AN AMERICAN-owned Boeing 747 cargo plane crashed as it took off from Brussels airport yesterday but no injuries were reported, said an airport spokeswoman.
The jumbo jet broke in two in the crash, which happened at around 11.30am, as it came to rest at the end of the runway 500m from housing in the Brussels suburb of Zaventem.
Fire engines surrounded the wreckage and a yellow emergency escape chute was seen emerging from the door, while a helicopter flew overhead.
Firefighters coated the wings with retardant foam as the plane was full of fuel when the crash happened, but it did not catch fire.
The huge four-engined jet belonged to Kalitta Air and had five people on board, said airport spokeswoman Tru Lefevere.
“There are no injuries even though the five people on board have been taken to hospital,” said Ms Lefevere, adding that one of them was in a severe state of shock.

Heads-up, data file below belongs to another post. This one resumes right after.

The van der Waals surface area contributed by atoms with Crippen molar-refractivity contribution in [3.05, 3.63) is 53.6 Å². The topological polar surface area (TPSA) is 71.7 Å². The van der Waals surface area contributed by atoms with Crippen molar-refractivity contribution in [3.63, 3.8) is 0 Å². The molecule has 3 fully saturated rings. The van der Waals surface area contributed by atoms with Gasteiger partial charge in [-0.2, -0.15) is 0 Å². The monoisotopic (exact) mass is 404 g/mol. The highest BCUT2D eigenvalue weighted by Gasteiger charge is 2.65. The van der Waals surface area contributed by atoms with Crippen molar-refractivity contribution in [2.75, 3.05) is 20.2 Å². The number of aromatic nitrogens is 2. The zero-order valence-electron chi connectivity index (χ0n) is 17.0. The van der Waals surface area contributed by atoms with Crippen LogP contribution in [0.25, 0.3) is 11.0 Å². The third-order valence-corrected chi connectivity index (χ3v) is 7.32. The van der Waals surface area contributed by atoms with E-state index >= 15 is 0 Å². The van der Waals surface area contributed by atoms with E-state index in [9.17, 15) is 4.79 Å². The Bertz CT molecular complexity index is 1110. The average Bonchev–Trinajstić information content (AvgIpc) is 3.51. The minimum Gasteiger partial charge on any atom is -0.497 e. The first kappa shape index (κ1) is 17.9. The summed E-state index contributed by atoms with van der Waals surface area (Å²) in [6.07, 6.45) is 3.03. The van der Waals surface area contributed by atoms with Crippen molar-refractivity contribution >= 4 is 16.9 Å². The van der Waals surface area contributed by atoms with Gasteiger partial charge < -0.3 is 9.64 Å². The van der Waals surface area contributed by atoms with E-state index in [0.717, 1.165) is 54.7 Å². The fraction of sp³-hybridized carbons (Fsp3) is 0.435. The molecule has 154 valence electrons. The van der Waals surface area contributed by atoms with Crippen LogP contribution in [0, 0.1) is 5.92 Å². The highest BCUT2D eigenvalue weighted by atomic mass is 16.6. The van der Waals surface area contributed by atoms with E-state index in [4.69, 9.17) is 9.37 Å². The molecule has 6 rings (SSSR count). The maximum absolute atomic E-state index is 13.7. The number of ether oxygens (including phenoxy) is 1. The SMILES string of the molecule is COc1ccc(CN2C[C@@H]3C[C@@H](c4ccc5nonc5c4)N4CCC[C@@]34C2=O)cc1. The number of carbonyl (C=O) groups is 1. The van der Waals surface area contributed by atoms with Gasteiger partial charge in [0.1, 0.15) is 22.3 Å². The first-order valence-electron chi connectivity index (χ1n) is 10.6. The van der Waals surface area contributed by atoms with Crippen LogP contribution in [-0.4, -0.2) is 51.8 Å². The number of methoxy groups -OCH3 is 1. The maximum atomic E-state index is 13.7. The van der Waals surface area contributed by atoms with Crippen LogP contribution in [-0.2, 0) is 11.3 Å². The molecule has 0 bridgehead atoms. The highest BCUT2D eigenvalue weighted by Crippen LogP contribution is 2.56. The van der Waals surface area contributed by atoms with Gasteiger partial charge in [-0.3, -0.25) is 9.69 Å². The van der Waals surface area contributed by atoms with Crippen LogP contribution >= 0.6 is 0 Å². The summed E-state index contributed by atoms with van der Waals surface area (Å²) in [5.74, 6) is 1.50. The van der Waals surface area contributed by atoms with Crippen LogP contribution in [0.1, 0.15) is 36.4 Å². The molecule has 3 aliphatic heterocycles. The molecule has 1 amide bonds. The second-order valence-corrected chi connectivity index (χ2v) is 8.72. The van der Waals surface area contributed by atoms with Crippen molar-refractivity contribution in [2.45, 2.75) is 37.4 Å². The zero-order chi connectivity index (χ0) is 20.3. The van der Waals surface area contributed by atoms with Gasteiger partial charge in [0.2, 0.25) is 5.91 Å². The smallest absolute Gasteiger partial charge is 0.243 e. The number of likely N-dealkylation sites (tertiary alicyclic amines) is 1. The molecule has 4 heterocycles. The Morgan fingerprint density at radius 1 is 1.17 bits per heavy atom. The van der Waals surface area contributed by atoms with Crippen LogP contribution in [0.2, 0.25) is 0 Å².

She said the accident had not disrupted air traffic. However, another airport official, Jan van der Cruysse, said the rail link between the airport and the centre of the Belgian capital had been suspended as the line was close to the scene.
Francis Vermeiren, mayor of the nearby town of Zaventem, said four of those aboard had been “slightly injured”.
Mr Vermeiren, who was coordinating the emergency effort, said the Boeing had come to a halt at the end of a runway, near houses and a cemetery.
He did not know what the plane was carrying.
Speaking to Belgian radio station VRT, he said the pilot had told rescue authorities of hearing a “large noise” while trying to take off.
Some local residents have been campaigning to have this particular runway closed, and said yesterday’s crash was predictable.
“This was very close to a catastrophe,” said Frederic Petit of the local residents’ association. “Imagine if it was an aircraft full of passengers.”
In December 1999 a Korean Air Boeing 747 cargo plane crashed soon after take-off from Stansted airport near London, killing all four crew.
Large-scale disaster was averted after the plane, whose cargo included highly inflammable chemicals, crashed into fields.
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